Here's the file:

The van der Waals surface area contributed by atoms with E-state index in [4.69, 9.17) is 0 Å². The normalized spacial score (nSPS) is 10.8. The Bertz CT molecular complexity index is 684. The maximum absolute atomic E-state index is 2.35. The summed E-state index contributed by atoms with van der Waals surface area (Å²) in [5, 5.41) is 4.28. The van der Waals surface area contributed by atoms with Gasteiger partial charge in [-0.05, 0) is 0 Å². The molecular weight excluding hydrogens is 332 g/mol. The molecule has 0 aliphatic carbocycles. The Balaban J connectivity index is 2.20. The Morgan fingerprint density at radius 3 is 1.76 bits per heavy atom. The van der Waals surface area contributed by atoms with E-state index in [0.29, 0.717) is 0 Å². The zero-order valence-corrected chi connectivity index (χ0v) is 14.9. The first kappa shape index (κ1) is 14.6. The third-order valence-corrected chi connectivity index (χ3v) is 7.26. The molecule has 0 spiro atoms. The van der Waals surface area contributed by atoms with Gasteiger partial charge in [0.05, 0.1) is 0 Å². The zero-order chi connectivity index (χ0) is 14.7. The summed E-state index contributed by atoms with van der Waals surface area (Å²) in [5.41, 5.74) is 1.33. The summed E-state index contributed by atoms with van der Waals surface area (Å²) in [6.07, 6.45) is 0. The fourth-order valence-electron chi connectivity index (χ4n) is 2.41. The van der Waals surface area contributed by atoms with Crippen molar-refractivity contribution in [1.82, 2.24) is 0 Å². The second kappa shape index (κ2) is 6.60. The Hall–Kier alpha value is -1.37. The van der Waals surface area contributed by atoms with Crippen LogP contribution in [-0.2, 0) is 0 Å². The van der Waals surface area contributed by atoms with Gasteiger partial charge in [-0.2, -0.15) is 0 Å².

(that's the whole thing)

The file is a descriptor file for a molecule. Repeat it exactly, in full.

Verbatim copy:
The van der Waals surface area contributed by atoms with E-state index in [4.69, 9.17) is 0 Å². The normalized spacial score (nSPS) is 10.8. The Bertz CT molecular complexity index is 684. The maximum absolute atomic E-state index is 2.35. The summed E-state index contributed by atoms with van der Waals surface area (Å²) in [5, 5.41) is 4.28. The van der Waals surface area contributed by atoms with Gasteiger partial charge in [-0.05, 0) is 0 Å². The molecular weight excluding hydrogens is 332 g/mol. The molecule has 0 aliphatic carbocycles. The Balaban J connectivity index is 2.20. The Morgan fingerprint density at radius 3 is 1.76 bits per heavy atom. The van der Waals surface area contributed by atoms with E-state index in [0.29, 0.717) is 0 Å². The zero-order valence-corrected chi connectivity index (χ0v) is 14.9. The first kappa shape index (κ1) is 14.6. The third-order valence-corrected chi connectivity index (χ3v) is 7.26. The molecule has 0 spiro atoms. The van der Waals surface area contributed by atoms with Gasteiger partial charge in [0.05, 0.1) is 0 Å². The zero-order chi connectivity index (χ0) is 14.7. The summed E-state index contributed by atoms with van der Waals surface area (Å²) in [5.41, 5.74) is 1.33. The summed E-state index contributed by atoms with van der Waals surface area (Å²) in [6.07, 6.45) is 0. The fourth-order valence-electron chi connectivity index (χ4n) is 2.41. The van der Waals surface area contributed by atoms with Crippen molar-refractivity contribution in [1.82, 2.24) is 0 Å². The second kappa shape index (κ2) is 6.60. The Hall–Kier alpha value is -1.37. The van der Waals surface area contributed by atoms with Crippen LogP contribution in [-0.2, 0) is 0 Å². The van der Waals surface area contributed by atoms with Gasteiger partial charge in [-0.2, -0.15) is 0 Å².